Journal of Geodesy

, Volume 91, Issue 4, pp 345–360 | Cite as

CODE’s five-system orbit and clock solution—the challenges of multi-GNSS data analysis

  • Lars PrangeEmail author
  • Etienne Orliac
  • Rolf Dach
  • Daniel Arnold
  • Gerhard Beutler
  • Stefan Schaer
  • Adrian Jäggi
Original Article


This article describes the processing strategy and the validation results of CODE’s MGEX (COM) orbit and satellite clock solution, including the satellite systems GPS, GLONASS, Galileo, BeiDou, and QZSS. The validation with orbit misclosures and SLR residuals shows that the orbits of the new systems Galileo, BeiDou, and QZSS are affected by modelling deficiencies with impact on the orbit scale (e.g., antenna calibration, Earth albedo, and transmitter antenna thrust). Another weakness is the attitude and solar radiation pressure (SRP) modelling of satellites moving in the orbit normal mode—which is not yet correctly considered in the COM solution. Due to these issues, we consider the current state COM solution as preliminary. We, however, use the long-time series of COM products for identifying the challenges and for the assessment of model-improvements. The latter is demonstrated on the example of the solar radiation pressure (SRP) model, which has been replaced by a more generalized model. The SLR validation shows that the new SRP model significantly improves the orbit determination of Galileo and QZSS satellites at times when the satellite’s attitude is maintained by yaw-steering. The impact of this orbit improvement is also visible in the estimated satellite clocks—demonstrating the potential use of the new generation satellite clocks for orbit validation. Finally, we point out further challenges and open issues affecting multi-GNSS data processing that deserves dedicated studies.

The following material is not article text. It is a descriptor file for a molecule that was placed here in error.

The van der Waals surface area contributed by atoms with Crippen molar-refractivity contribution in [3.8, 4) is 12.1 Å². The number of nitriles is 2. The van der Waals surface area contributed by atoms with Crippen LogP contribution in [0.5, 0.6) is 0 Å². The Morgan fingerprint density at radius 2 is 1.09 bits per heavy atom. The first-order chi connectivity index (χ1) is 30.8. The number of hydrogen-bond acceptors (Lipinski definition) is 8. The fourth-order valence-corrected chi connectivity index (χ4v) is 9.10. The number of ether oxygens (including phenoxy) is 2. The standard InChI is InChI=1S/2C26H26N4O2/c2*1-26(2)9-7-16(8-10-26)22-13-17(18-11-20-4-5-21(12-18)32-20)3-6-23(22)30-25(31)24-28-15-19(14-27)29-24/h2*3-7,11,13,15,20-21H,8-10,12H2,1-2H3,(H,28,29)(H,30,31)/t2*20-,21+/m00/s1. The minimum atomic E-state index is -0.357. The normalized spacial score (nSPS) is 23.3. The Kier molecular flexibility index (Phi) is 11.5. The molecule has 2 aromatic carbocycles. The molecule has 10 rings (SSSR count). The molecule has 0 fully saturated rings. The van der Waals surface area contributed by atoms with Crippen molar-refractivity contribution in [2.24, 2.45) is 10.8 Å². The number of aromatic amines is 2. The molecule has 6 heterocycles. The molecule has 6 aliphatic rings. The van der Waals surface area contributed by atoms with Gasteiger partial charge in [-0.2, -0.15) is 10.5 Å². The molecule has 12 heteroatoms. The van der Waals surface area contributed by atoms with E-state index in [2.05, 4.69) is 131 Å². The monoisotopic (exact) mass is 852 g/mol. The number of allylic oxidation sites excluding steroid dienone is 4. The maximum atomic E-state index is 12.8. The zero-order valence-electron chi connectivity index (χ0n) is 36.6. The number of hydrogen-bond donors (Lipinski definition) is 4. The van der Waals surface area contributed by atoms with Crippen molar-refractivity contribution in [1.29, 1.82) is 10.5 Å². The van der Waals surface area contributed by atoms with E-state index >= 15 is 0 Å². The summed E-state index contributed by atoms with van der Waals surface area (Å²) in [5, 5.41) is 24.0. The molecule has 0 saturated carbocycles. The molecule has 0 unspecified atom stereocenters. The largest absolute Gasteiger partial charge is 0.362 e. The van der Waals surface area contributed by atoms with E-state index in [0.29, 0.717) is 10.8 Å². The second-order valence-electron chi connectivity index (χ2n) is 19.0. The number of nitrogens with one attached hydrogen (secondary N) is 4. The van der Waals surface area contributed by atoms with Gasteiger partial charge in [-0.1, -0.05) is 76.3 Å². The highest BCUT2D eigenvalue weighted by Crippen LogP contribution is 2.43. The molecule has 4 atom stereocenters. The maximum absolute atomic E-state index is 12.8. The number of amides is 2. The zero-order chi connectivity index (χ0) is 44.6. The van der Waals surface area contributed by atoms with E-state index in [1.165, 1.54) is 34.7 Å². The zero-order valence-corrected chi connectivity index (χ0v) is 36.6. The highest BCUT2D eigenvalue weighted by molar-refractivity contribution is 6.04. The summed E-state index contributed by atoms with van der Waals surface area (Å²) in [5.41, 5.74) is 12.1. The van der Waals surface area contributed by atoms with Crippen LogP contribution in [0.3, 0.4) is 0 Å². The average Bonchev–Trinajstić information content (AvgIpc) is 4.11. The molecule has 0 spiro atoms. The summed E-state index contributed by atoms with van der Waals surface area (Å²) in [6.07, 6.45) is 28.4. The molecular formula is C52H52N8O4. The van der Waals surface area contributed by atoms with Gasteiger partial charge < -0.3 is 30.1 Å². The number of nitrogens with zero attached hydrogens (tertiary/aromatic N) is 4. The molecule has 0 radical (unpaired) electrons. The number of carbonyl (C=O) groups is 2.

IGS CODE Multi-GNSS ECOM Solar radiation pressure model Orbit determination Satellite clock 



We thank all institutions providing and distributing raw data of MGEX stations. We thank the ILRS for providing SLR measurements to a variety of GNSS satellites which are valuable for an independent orbit validation.


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Copyright information

© Springer-Verlag Berlin Heidelberg 2016

Authors and Affiliations

  1. 1.Astronomical Institute of the University of BernBernSwitzerland
  2. 2.Bundesamt für Landestopografie swisstopoWabernSwitzerland

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